Oh, the temptation. My recommendation, "resist!"
'Tis the season when the salon phone rings like a sleigh full of devoted clients, along with so many new customers, desperate for appointments, all within a two or three-week window around the holidays. And it is so, so easy to say "yes" to all that money and the chance to woo a new client, to run with the hectic fun of the season and calm those pleading tones at the other end of the line.
I cannot encourage you enough: be very careful not to overbook.
This is such a common, and costly, error among salon professionals in demand, particularly at this time of year. We think we've got it under control, we see an "opening" on the schedule -- a regular client is getting her usual cut and color. "I can squeeze in a quick cut while her color is processing!" And then they both want something different.
Your angst becomes obvious, your longtime client feels jilted, and that new client who was dressing for a special date or night on the town is disappointed, too. Suddenly, you're a half hour behind (or worse) all day. No client is going to remember that you tried to do a new client a favor. You might even need to comp or discount a service to heal the wounds. Much worse, though, you could lose your long term clients and damage your reputation.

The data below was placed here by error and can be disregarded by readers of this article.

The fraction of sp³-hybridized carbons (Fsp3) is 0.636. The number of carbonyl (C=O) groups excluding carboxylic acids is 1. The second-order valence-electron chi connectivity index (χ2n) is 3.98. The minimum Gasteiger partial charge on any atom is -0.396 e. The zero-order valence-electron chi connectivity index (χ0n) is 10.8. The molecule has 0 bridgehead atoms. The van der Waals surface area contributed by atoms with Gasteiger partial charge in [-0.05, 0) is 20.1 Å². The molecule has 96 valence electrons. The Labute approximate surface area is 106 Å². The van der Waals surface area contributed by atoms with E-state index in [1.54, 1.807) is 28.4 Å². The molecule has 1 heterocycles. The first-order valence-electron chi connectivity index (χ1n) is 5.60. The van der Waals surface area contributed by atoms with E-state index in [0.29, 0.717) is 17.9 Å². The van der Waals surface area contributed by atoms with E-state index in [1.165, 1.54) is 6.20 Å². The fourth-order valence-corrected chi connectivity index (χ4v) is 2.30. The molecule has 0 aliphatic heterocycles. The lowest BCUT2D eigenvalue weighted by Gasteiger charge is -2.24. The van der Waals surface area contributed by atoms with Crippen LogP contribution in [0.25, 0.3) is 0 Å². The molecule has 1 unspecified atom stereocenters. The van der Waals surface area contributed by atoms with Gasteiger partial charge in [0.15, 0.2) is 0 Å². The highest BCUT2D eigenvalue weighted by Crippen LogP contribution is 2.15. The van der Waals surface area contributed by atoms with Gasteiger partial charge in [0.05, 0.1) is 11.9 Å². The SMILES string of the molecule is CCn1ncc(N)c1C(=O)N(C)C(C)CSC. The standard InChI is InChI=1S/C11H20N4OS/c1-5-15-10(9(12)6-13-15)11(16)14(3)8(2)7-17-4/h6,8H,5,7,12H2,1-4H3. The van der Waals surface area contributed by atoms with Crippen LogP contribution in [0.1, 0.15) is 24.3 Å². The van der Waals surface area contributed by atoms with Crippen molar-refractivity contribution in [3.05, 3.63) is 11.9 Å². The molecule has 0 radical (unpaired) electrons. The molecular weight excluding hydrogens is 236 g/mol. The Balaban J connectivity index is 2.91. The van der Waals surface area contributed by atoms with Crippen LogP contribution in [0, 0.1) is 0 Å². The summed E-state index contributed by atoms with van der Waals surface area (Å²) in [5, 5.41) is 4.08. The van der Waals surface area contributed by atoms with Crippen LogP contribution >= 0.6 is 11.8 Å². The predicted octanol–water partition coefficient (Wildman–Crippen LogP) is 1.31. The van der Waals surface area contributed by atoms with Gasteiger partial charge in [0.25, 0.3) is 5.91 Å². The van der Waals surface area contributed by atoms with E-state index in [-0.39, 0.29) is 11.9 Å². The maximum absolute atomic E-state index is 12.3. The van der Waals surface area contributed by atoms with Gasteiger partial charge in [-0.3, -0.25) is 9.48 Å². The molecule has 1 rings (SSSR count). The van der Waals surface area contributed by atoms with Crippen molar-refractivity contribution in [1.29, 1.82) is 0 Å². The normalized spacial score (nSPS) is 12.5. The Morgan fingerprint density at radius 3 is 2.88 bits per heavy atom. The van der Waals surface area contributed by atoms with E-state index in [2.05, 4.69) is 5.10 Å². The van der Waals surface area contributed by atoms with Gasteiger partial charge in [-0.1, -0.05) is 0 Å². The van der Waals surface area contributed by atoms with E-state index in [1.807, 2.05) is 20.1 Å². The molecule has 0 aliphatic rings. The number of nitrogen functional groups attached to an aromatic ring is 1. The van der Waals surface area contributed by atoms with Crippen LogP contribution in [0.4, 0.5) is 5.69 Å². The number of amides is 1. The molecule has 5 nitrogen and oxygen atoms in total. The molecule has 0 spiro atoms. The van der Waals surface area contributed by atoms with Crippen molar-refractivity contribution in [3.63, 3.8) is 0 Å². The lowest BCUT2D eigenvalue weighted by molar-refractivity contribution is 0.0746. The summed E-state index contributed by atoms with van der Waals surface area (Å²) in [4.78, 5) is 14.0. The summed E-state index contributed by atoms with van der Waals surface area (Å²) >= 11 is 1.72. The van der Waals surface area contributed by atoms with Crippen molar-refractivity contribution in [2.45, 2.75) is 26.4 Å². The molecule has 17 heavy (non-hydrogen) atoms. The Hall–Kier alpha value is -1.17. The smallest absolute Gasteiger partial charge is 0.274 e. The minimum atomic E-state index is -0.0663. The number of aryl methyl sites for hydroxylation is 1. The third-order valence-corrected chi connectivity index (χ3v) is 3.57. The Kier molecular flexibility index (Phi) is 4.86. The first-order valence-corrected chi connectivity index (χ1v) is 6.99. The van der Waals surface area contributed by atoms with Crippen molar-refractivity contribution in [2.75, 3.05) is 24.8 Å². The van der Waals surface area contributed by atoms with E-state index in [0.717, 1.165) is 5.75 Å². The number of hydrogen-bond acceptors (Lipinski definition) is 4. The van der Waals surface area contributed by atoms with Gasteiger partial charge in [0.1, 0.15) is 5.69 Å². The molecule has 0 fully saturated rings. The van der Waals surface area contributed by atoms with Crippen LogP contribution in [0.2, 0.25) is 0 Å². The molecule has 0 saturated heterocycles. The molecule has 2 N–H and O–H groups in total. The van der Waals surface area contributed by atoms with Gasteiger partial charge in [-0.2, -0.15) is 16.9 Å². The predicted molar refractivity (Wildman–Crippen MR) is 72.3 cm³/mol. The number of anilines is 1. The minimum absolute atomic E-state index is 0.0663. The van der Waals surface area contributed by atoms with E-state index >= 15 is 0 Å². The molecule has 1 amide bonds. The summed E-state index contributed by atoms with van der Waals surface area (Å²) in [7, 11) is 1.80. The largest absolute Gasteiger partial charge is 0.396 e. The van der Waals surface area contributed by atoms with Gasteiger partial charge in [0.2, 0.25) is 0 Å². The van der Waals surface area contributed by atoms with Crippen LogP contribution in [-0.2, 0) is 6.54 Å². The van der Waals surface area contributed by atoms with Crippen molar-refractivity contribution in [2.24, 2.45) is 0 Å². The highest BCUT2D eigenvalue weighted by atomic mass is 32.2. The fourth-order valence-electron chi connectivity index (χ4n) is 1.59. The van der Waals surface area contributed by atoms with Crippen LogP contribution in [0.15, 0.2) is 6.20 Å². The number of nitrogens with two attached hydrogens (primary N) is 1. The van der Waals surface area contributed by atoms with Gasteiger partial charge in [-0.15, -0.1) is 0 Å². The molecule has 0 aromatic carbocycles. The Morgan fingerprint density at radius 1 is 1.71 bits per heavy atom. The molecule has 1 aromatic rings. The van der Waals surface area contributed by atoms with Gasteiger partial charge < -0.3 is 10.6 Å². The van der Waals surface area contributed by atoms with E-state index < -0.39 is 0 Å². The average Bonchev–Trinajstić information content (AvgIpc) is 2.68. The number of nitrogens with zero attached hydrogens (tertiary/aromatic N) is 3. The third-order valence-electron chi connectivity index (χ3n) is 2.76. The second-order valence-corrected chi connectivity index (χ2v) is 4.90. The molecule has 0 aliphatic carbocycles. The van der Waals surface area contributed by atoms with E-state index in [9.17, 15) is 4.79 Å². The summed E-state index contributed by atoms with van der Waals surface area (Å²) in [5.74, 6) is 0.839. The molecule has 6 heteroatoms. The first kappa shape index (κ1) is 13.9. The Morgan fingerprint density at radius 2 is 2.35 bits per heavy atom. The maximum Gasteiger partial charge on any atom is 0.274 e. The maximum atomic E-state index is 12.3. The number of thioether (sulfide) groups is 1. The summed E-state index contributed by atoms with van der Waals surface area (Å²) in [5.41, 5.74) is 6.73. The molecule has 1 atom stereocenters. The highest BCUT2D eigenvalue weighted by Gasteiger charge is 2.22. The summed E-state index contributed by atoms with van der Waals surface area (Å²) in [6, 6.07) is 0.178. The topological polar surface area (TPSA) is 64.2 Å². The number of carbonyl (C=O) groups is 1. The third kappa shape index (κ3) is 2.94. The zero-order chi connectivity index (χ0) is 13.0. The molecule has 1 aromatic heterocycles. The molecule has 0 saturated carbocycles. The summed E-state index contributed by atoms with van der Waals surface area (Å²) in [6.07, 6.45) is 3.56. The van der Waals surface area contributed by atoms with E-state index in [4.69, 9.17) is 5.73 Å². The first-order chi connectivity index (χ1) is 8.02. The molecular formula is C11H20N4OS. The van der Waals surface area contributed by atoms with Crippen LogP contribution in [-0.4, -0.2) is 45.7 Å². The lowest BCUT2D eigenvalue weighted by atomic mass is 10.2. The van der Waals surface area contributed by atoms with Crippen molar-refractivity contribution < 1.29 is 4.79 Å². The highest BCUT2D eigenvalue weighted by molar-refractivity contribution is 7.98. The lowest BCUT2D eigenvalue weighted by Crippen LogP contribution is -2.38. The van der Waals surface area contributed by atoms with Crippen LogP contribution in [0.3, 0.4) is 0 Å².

Consider another scenario. Allow appropriate time. Be ready to welcome a change of heart by a client. This is dress-up time. Expectations are sky high, precariously so, dangerously high! Don't be the one to falter and, more importantly, be ready to fulfill an opportunity, to do something extra, to give that client a great experience, not just a cut, because we all know there is more to the salon business than good hair and salon services.
The season is so full of emotion, not all of it good, that it becomes particularly stressful. Be ready to look down at tears, and then listen. That takes time that is so valuable right now, but don't be so rushed that you can't show compassion.
I have not told you to say, "no," when you get one-too-many calls. Instead, be ready with referrals. You can still give them a solution. Help them find the way to another great stylist and, while you're at it, suggest a services with one of your colleagues in a neighboring salon. This is a great way of demonstrating your self-confidence as a professional. That's a favor and compliment to a colleague, too, that may very well come back to you. This works in so many ways.